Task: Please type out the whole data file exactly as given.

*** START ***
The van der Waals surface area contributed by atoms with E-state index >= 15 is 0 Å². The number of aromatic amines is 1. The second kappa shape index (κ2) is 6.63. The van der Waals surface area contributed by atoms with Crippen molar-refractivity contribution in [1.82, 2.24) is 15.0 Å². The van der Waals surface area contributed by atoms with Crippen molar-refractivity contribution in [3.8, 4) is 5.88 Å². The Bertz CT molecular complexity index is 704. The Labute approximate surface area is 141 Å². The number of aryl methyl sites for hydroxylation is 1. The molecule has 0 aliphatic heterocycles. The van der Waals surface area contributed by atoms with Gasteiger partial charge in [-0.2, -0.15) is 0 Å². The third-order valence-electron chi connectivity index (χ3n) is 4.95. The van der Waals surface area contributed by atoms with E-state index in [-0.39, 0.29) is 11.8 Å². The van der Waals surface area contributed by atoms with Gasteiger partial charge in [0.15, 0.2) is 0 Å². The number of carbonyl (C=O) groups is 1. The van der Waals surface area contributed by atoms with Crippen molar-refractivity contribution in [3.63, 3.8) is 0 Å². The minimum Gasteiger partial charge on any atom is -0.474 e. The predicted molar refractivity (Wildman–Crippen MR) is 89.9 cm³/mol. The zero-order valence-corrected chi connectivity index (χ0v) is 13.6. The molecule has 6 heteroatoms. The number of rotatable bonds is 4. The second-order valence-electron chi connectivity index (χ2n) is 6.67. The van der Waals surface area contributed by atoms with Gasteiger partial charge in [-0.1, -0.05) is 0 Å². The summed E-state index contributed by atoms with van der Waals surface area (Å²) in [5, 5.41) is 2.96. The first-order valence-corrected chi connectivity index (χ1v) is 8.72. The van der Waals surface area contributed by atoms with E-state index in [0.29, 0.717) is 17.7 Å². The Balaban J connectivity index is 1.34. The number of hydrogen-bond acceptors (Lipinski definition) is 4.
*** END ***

The van der Waals surface area contributed by atoms with E-state index >= 15 is 0 Å². The number of aromatic amines is 1. The second kappa shape index (κ2) is 6.63. The van der Waals surface area contributed by atoms with Crippen molar-refractivity contribution in [1.82, 2.24) is 15.0 Å². The van der Waals surface area contributed by atoms with Crippen molar-refractivity contribution in [3.8, 4) is 5.88 Å². The Bertz CT molecular complexity index is 704. The Labute approximate surface area is 141 Å². The number of aryl methyl sites for hydroxylation is 1. The molecule has 0 aliphatic heterocycles. The van der Waals surface area contributed by atoms with Gasteiger partial charge in [-0.2, -0.15) is 0 Å². The third-order valence-electron chi connectivity index (χ3n) is 4.95. The van der Waals surface area contributed by atoms with E-state index in [-0.39, 0.29) is 11.8 Å². The van der Waals surface area contributed by atoms with Gasteiger partial charge in [0.15, 0.2) is 0 Å². The number of carbonyl (C=O) groups is 1. The van der Waals surface area contributed by atoms with Crippen molar-refractivity contribution in [3.63, 3.8) is 0 Å². The minimum Gasteiger partial charge on any atom is -0.474 e. The predicted molar refractivity (Wildman–Crippen MR) is 89.9 cm³/mol. The zero-order valence-corrected chi connectivity index (χ0v) is 13.6. The molecule has 6 heteroatoms. The number of rotatable bonds is 4. The second-order valence-electron chi connectivity index (χ2n) is 6.67. The van der Waals surface area contributed by atoms with Gasteiger partial charge in [-0.1, -0.05) is 0 Å². The summed E-state index contributed by atoms with van der Waals surface area (Å²) in [5, 5.41) is 2.96. The first-order valence-corrected chi connectivity index (χ1v) is 8.72. The van der Waals surface area contributed by atoms with E-state index in [0.29, 0.717) is 17.7 Å². The Balaban J connectivity index is 1.34. The number of hydrogen-bond acceptors (Lipinski definition) is 4.